Blog Home Previous August 12, 2019

Today marks the two-year anniversary of the Unite the Right rally, the white supremacist gathering that murdered one of our citizens, Heather Heyer, and wounded 19 others. Ostensibly, the rally was organized to protest the removal of a statue of Robert E. Lee, but truly the event was an unmasking of hate: open and unashamed displays of Swastikas and sieg-hiel salutes on the streets of an American town.

Charlottesville is our home. We walk past Heather's memorial everyday on our way to the office. As an organization that specializes in social media security, it's worth looking at the role social media played leading up to August 12th and the way it has been weaponized by malevolent forces both within and outside our country's borders.

Normalization of Hate Online

Racism and fringe groups have organized online since the web's first white supremacist site, Stormfront, was launched in 1996. Before that, the Ku Klux Klan used bulletin boards to support David Duke's Louisiana senate run in the early 1990s. In short, the proliferation of hate groups online is nothing new. However, the infection rate of racist ideologies happens by degrees. Social media played a significant role in extending the reach of racist propaganda, from fringe sub-culture corners of the internet into the mainstream. The scale and speed of the technology gave groups a more accessible and powerful means to organize, share materials, and radicalize new members. Radicalization, in particular, was possible through mediation of language, wrapping previously abhorrent ideas in different language. The clearest example of this shift is the switch in nomenclature from "white supremacist" to "white nationalist." As racist ideas were calibrated for new audiences, and normalized, their entry into the mainstream conversation opened a new front in the information space, one open to foreign exploitation. 

Exacerbating Divisions on Social Media

During and after August 12th, we saw evidence of foreign social media accounts posting as both members of the alt-right and antifa counter-protestors. To be clear, we are not alt-right apologists. Any signs of foreign influence do not exonerate the violence visited upon our town or others. However, the same technology that connects communities across the globe also empowers foreign adversaries to pose as American citizens with the intent of exacerbating existing social fissures. We have seen Russian bots manipulate the public consciousness, but there are also domestic actors borrowing ideas from that playbook.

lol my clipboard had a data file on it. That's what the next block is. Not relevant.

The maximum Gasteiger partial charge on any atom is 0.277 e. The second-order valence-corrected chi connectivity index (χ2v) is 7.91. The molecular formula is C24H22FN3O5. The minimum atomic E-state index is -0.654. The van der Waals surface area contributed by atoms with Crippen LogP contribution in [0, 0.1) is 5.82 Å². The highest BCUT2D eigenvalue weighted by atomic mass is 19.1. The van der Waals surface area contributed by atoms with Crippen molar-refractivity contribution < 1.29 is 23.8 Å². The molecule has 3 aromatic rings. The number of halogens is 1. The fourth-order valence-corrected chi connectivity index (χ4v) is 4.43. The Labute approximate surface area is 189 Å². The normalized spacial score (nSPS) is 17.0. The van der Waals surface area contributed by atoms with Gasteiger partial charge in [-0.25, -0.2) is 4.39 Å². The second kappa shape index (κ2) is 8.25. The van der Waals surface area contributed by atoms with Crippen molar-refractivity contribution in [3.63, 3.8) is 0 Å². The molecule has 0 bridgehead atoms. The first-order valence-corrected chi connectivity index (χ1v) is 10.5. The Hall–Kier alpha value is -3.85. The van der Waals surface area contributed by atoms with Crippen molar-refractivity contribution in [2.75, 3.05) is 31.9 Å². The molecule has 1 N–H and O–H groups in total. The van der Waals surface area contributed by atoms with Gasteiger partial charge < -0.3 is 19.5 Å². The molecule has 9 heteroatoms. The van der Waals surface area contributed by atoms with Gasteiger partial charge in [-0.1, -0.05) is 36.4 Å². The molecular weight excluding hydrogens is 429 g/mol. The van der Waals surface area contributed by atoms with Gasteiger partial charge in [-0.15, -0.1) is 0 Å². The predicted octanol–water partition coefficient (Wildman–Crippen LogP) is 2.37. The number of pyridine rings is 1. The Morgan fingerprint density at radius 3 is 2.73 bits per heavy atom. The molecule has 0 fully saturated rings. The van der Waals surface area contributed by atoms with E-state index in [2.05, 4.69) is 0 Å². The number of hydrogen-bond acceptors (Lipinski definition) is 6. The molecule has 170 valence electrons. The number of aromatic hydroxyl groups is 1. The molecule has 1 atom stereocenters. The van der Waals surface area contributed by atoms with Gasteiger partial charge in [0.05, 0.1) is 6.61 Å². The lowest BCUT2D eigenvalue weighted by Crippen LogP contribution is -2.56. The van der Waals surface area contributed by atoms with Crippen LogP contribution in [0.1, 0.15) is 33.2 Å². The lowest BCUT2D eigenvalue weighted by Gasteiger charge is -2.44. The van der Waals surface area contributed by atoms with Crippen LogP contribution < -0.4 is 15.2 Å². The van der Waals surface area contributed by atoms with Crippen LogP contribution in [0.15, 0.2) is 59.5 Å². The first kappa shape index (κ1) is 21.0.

As a country -- and even as Charlottesville city -- we must confront our brutal history of racist violence. That is our struggle, and it is very far from over. But we must also acknowledge that not all we see online is true. Every American must heed this: when you read something on Twitter or Facebook or Instagram, something so outrageous you share it with like-minded friends in anger or even to poke fun at the "other," you must consider that the post isn't even real.

The outrage, the very hate you feel toward your fellow citizen can be created, coaxed, and encouraged by a foreign power. Know that.

The Struggle Requires a Whole Society Effort

Whatever your political inclination, the struggle to heal and progress as a nation will require effort on the part of every American. This is a whole society problem. It will require education about cyber risks, threats, and building the skills to recognize bots and disinformation. Countries that have long suffered assaults against the information sphere know that a society's defense starts in the schools. The American populace can no longer accept content online at face value. Not all cyber attacks target systems. The most potent ones can also hack minds. 

Domestically, we must continue to organize against the rising tide of hate. In the short term, Virginia's senators Mark Warner and Tim Kaine have introduced legislation to address the rise in hate crimes. But more organization is required. It will require cooperation with social media platforms. As a society, we are up to the task. We have marshalled resources against these threats before.

Two years after our town became a hashtag and shorthand for national tragedy, we look to the future without fear.

 

 

 

George Kamide

George Kamide

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